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Ancient Greece

Anatolian rivals of the Mycenaeans; Troy may have been their proxy during Trojan War
Strategic strait once dominated by Troy (1,280's BCE), famously crossed by Xerxes and his army in 480 BCE. Later, during the Peloponnesian War, a Spartan naval victory there spelled doom for Athens in 405 BCE.
Legendary Greek people whose conflict with centaurs was the subject of various "Elgin Marbles" from the Parthenon
Port of Athens, connected to the city by long walls constructed by Themistocles after the Second Persian War
Greek term for general assembly, where (adult male) Athenian citizens voted.
Poetic genre favored by Homer
"The people" in Ancient Greek (language)
Greek poet whose works first appeared in writing in c. 740 BCE, signaling a revival of Greek culture
Spartan-allied Sicilian city-state attacked by Athens in 415
Homer's epic poem about Trojan War
Term meaning "Greece"
Trojan mother whose son was killed by Greeks in Euripides' "The Trojan Women," staged in 416 after the Melian massacre
Their invasion extinguished Mycenaean civilization
Sparta's agricultural slaves, also known as Messenians
Athenian general and historian during Peloponnesian War
Athenian dramatist whose play "The Trojan Women" may have been intended as a critique of the massacre at Melos
Spartan island-colony, attacked by Athens in 416
strait connecting Black Sea to Sea of Marmara; site of modern Turkish city of Istambul
Strategically situated city, commercial rival of the Mycenaeans, attacked and destroyed by them in 1,280's BCE
Island-home of Odysseus, Greek hero of Trojan War whose journey home after the war is described in Homer's Odyssey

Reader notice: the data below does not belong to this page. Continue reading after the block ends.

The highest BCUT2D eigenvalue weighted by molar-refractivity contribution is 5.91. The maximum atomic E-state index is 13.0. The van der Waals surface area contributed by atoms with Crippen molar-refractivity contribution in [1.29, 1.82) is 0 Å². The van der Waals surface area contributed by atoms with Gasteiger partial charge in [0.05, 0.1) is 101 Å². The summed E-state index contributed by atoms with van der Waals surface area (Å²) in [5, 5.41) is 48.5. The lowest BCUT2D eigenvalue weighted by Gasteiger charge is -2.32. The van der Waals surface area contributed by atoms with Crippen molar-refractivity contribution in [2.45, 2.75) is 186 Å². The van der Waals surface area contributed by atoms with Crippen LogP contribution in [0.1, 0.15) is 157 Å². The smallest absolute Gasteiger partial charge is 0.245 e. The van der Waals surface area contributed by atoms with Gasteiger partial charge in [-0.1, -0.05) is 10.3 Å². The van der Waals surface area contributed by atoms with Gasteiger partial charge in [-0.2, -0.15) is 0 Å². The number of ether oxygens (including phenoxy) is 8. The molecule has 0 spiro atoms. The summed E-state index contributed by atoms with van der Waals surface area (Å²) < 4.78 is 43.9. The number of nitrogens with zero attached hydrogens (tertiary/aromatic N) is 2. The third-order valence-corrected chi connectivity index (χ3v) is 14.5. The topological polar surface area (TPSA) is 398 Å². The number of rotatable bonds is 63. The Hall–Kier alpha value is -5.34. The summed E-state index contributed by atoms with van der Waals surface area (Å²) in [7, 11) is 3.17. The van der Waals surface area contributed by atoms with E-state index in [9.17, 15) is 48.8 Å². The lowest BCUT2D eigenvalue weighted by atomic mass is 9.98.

405 BCE naval victory which gave Sparta control of Hellespont, allowing the Spartans to starve Athens into submission
Sea between Greece and Turkey (Anatolia); center of the Greek world
480 BCE defeat of Persian fleet by Athenian navy
Narrow coastal passage between Malian gulf and mountains where 300 Spartans under King Leonidas stopped the advance of Xerxes' army for 3 days
Athenian leader beginning in 594 BCE, who created the general assembly (ekklesia) and abolished debt slavery
Athenian leader who created territorial districts to choose civil servants
Greek military formation used to great effect against Persians
Student of Socrates who tried to save him after his trial by bribing his guards and urging him to escape
Legislator who created first Athenian law code in 622 BCE
Priest of Apollo from bk. 1 of Iliad
Peloponnesian neighbors enslaved by Sparta between 743 and 724 BCE; this region of Greece is now famous for the Kalamata olives grown there.
Surrogate or stand-in
Poison drunk by Socrates in 399 after his trial, to carry out the death sentence imposed by Athenian magistrates after his trial
Decisive battle of first Persian War; Athenians and allies defeat Darius' army 26 miles away from Athens
Western coastal region of Anatolia colonized by Greeks when Attica became overcrowed, according to Thucydides. Later the Persians took over, prompting these Greek colonies to rebel, and leading to the Persian Wars
Greek island which gave its name to Athenian-led anti-Persian defense league